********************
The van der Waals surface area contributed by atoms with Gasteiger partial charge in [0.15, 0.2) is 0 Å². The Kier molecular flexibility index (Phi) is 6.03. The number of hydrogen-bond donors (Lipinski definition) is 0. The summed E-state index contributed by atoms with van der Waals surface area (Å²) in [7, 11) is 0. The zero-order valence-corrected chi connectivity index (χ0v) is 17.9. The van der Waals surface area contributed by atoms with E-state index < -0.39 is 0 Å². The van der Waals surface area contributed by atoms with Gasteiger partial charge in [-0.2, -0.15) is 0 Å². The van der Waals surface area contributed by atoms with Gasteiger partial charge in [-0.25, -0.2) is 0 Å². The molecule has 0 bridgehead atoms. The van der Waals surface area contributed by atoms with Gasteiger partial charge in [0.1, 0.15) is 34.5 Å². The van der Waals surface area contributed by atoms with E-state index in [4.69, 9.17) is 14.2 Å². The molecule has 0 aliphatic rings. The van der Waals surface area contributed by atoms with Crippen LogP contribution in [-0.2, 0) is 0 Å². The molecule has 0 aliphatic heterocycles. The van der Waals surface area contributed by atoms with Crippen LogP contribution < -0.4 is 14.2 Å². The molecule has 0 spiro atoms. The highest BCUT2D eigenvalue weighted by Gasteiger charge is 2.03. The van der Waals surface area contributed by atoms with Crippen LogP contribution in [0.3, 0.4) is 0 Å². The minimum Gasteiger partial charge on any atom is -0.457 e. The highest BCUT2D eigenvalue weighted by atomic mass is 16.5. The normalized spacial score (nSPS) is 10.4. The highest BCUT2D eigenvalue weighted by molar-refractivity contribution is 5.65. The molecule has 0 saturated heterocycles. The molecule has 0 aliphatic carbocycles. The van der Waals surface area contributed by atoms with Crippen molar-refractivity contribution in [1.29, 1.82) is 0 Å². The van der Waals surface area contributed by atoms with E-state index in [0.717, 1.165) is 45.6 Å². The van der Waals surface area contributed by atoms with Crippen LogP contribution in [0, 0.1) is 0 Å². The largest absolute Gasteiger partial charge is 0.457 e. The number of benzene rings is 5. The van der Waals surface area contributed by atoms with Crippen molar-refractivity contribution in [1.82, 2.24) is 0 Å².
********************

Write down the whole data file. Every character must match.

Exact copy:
The van der Waals surface area contributed by atoms with Gasteiger partial charge in [0.15, 0.2) is 0 Å². The Kier molecular flexibility index (Phi) is 6.03. The number of hydrogen-bond donors (Lipinski definition) is 0. The summed E-state index contributed by atoms with van der Waals surface area (Å²) in [7, 11) is 0. The zero-order valence-corrected chi connectivity index (χ0v) is 17.9. The van der Waals surface area contributed by atoms with E-state index < -0.39 is 0 Å². The van der Waals surface area contributed by atoms with Gasteiger partial charge in [-0.2, -0.15) is 0 Å². The van der Waals surface area contributed by atoms with Gasteiger partial charge in [-0.25, -0.2) is 0 Å². The molecule has 0 bridgehead atoms. The van der Waals surface area contributed by atoms with Gasteiger partial charge in [0.1, 0.15) is 34.5 Å². The van der Waals surface area contributed by atoms with E-state index in [4.69, 9.17) is 14.2 Å². The molecule has 0 aliphatic rings. The van der Waals surface area contributed by atoms with Crippen LogP contribution in [-0.2, 0) is 0 Å². The molecule has 0 aliphatic heterocycles. The van der Waals surface area contributed by atoms with Crippen LogP contribution < -0.4 is 14.2 Å². The molecule has 0 spiro atoms. The highest BCUT2D eigenvalue weighted by Gasteiger charge is 2.03. The van der Waals surface area contributed by atoms with Crippen LogP contribution in [0.3, 0.4) is 0 Å². The minimum Gasteiger partial charge on any atom is -0.457 e. The highest BCUT2D eigenvalue weighted by atomic mass is 16.5. The normalized spacial score (nSPS) is 10.4. The highest BCUT2D eigenvalue weighted by molar-refractivity contribution is 5.65. The molecule has 0 saturated heterocycles. The molecule has 0 aliphatic carbocycles. The van der Waals surface area contributed by atoms with Crippen molar-refractivity contribution in [1.29, 1.82) is 0 Å². The van der Waals surface area contributed by atoms with E-state index in [0.717, 1.165) is 45.6 Å². The van der Waals surface area contributed by atoms with Crippen LogP contribution in [0, 0.1) is 0 Å². The largest absolute Gasteiger partial charge is 0.457 e. The number of benzene rings is 5. The van der Waals surface area contributed by atoms with Crippen molar-refractivity contribution in [1.82, 2.24) is 0 Å².